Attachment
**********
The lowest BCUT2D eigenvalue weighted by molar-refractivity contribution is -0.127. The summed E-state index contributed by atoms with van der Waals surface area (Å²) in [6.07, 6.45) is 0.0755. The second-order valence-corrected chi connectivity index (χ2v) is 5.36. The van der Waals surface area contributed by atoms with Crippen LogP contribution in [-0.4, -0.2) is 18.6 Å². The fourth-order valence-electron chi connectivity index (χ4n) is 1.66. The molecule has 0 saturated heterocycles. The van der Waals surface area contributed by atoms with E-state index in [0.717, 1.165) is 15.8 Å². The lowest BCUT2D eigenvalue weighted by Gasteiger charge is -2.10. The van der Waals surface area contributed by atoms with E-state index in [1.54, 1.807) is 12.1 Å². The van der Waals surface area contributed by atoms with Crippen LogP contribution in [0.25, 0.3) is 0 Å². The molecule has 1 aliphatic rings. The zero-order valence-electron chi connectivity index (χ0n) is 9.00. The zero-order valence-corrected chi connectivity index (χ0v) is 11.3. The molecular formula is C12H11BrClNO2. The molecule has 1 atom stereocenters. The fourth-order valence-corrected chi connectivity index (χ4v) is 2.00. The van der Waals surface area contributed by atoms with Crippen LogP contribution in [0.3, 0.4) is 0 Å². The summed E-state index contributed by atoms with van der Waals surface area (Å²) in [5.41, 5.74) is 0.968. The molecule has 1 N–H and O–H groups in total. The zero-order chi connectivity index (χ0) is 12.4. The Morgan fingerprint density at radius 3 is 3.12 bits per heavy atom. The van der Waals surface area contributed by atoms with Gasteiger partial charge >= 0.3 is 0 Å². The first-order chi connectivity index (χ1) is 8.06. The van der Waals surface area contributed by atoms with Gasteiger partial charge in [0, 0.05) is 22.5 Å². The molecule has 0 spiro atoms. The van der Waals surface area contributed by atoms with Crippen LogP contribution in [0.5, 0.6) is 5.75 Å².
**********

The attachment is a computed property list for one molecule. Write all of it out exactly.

The lowest BCUT2D eigenvalue weighted by molar-refractivity contribution is -0.127. The summed E-state index contributed by atoms with van der Waals surface area (Å²) in [6.07, 6.45) is 0.0755. The second-order valence-corrected chi connectivity index (χ2v) is 5.36. The van der Waals surface area contributed by atoms with Crippen LogP contribution in [-0.4, -0.2) is 18.6 Å². The fourth-order valence-electron chi connectivity index (χ4n) is 1.66. The molecule has 0 saturated heterocycles. The van der Waals surface area contributed by atoms with E-state index in [0.717, 1.165) is 15.8 Å². The lowest BCUT2D eigenvalue weighted by Gasteiger charge is -2.10. The van der Waals surface area contributed by atoms with E-state index in [1.54, 1.807) is 12.1 Å². The van der Waals surface area contributed by atoms with Crippen LogP contribution in [0.25, 0.3) is 0 Å². The molecule has 1 aliphatic rings. The zero-order valence-electron chi connectivity index (χ0n) is 9.00. The zero-order valence-corrected chi connectivity index (χ0v) is 11.3. The molecular formula is C12H11BrClNO2. The molecule has 1 atom stereocenters. The fourth-order valence-corrected chi connectivity index (χ4v) is 2.00. The van der Waals surface area contributed by atoms with Crippen LogP contribution in [0.3, 0.4) is 0 Å². The summed E-state index contributed by atoms with van der Waals surface area (Å²) in [5.41, 5.74) is 0.968. The molecule has 1 N–H and O–H groups in total. The zero-order chi connectivity index (χ0) is 12.4. The Morgan fingerprint density at radius 3 is 3.12 bits per heavy atom. The van der Waals surface area contributed by atoms with Gasteiger partial charge >= 0.3 is 0 Å². The first-order chi connectivity index (χ1) is 8.06. The van der Waals surface area contributed by atoms with Gasteiger partial charge in [0, 0.05) is 22.5 Å². The molecule has 0 spiro atoms. The van der Waals surface area contributed by atoms with Crippen LogP contribution in [0.5, 0.6) is 5.75 Å².